The Salvation Army of Ada County, Idaho—125 years young

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Territorial and divisional leaders join to celebrate the Army’s past, present and future. 

More than 160 community supporters, staff, soldiers of the Boise Corps and officers from the Cascade Division gathered March 7 at the iconic Boise Train Depot to sing “Happy Birthday” to The Salvation Army of Ada County, celebrating 125 years in the area.

“We hope that, by commemorating 125 years of helping the underserved in Ada County, we’ll raise awareness that the need is not going away,” said Captain John Stennett, Boise corps officer and Treasure Valley coordinator. “The Salvation Army has expanded its local services through the years and continues to offer a safety net for families and individuals so they can quickly return to self-sufficiency.”

In 1887, three years before Idaho became the 43rd state, two officers of The Salvation Army arrived in Boise by train, steaming into the depot that was completed just one day earlier. Within a few weeks, the officers established the Army barracks in a hall at the corner of Idaho and Seventh streets, and held nightly meetings on the street corner, where the music and singing attracted large crowds. The officers and a corps of converts soon began working among Boise’s poor. Today, through its array of social services, the Army annually helps more than 20,000 families in Ada County.

At the depot 125 years later, Commissioners James and Carolyn Knaggs, Western Territory leaders, reflected on the Army in Ada County as did Lt. Colonel Eda Hokom, Cascade divisional commander. Boise City Council President Maryanne Jordan delivered a mayoral proclamation commemorating March 7 as “The Salvation Army Day in Boise.” Longtime community member and retired business leader Roger Compton received a Life Service Award for more than four decades of service to The Salvation Army as an advisory board member.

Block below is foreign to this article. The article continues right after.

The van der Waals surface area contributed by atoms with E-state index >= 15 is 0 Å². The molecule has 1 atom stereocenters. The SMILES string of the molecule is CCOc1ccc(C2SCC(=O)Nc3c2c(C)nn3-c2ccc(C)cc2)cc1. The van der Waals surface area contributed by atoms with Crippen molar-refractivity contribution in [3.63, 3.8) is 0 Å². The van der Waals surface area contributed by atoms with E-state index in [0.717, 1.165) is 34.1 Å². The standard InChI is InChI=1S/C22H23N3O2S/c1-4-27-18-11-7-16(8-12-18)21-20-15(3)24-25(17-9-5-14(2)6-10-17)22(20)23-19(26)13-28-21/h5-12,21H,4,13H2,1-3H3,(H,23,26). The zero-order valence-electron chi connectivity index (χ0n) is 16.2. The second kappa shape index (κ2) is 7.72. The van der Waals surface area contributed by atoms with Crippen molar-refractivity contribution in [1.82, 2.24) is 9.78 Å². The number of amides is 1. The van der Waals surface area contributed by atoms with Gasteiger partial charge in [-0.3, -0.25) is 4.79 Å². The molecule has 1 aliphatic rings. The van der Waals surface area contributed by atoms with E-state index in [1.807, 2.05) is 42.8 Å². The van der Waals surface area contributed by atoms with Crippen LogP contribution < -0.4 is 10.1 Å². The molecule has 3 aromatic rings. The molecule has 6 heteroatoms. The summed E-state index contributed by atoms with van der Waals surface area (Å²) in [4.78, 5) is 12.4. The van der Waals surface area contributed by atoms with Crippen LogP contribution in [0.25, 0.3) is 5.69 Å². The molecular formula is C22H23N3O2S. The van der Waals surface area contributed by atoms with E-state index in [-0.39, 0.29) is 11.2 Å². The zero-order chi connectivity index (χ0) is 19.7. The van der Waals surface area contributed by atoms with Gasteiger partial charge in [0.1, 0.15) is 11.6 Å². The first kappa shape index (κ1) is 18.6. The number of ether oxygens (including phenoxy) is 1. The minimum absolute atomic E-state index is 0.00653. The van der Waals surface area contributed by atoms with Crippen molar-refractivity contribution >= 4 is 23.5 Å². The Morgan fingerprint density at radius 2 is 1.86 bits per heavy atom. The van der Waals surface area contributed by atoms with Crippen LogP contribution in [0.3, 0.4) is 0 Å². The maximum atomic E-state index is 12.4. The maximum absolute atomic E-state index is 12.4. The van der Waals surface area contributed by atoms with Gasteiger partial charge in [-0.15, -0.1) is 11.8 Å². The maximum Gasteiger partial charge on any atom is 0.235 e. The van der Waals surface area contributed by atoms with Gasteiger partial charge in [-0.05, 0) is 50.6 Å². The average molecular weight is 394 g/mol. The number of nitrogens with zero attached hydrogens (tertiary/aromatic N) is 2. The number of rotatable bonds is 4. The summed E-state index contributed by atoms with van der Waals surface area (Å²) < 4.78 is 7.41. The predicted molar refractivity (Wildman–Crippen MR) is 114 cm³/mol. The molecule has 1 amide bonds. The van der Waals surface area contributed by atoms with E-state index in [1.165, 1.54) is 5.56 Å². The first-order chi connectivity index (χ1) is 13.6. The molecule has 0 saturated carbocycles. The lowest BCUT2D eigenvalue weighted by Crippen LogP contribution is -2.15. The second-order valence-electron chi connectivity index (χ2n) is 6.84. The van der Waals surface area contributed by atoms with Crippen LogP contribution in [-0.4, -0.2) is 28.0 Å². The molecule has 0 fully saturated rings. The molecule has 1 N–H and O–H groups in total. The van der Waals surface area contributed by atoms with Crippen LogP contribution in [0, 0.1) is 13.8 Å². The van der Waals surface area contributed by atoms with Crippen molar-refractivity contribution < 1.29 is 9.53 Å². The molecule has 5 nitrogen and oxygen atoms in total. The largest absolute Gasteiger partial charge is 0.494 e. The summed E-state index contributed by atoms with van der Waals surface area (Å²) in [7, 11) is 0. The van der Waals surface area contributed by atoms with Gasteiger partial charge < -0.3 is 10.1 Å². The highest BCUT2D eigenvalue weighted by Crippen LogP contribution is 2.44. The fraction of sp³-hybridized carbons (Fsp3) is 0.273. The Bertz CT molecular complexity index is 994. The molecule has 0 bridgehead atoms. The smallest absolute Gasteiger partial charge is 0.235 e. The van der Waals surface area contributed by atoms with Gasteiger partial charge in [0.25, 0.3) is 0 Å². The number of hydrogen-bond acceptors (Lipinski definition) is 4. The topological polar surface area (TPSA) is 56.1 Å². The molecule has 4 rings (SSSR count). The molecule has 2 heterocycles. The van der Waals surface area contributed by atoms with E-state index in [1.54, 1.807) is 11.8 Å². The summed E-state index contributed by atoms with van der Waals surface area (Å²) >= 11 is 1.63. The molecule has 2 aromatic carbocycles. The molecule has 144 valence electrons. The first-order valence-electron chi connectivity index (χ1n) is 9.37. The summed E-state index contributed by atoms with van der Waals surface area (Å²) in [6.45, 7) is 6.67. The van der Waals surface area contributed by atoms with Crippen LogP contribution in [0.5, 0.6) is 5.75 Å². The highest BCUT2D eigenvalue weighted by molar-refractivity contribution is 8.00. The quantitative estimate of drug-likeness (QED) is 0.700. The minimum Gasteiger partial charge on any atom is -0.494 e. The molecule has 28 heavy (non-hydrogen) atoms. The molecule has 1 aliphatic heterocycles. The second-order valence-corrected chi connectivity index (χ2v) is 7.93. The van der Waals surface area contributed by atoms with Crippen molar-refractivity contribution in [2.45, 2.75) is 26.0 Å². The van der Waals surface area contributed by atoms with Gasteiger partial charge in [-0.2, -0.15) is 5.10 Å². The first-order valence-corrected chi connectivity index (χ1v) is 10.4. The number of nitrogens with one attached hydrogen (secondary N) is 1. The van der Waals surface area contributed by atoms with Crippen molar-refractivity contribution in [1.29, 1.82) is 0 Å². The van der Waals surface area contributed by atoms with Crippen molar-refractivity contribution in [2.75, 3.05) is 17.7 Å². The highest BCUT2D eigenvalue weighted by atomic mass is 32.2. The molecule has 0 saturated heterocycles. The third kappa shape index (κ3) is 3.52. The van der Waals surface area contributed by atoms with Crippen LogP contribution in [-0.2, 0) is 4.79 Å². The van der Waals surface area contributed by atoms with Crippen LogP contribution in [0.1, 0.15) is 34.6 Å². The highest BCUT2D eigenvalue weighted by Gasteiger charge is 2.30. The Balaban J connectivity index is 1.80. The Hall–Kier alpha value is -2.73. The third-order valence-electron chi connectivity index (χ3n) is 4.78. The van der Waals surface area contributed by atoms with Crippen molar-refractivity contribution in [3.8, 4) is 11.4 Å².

Captain Candy Stennett, Boise corps officer, expressed appreciation for the faithfulness of both God and the community members for practical support of the work and ministry of The Salvation Army. “God has and continues to reach out to those in need through your hands,” she said.

Ada County Advisory Board President Erik Bolinder is spreading the word about the Army’s efforts to help those in need. “The challenge is that, at least in the Boise area, the Army has been a well-kept secret…somewhat reluctant to toot its own horn,” he said. “The good news is that, through year-round community events, expansion of our volunteer base and growth of our local advisory board, we’re turning things around and getting noticed.”

The celebration featured a divisional brass ensemble, a musical performance by the Boise Corps Moonbeams (a character-building troop program for young girls), original poetry read by a Marian Pritchett School student and a cake from local specialty bakery Pastry Perfection.

The Boise Corps is planning additional events throughout the year to commemorate its 125 years, including a governor’s proclamation during National Salvation Army Week in May and culminating with a Harvest Gala dinner and silent auction fundraiser on Sept. 20.

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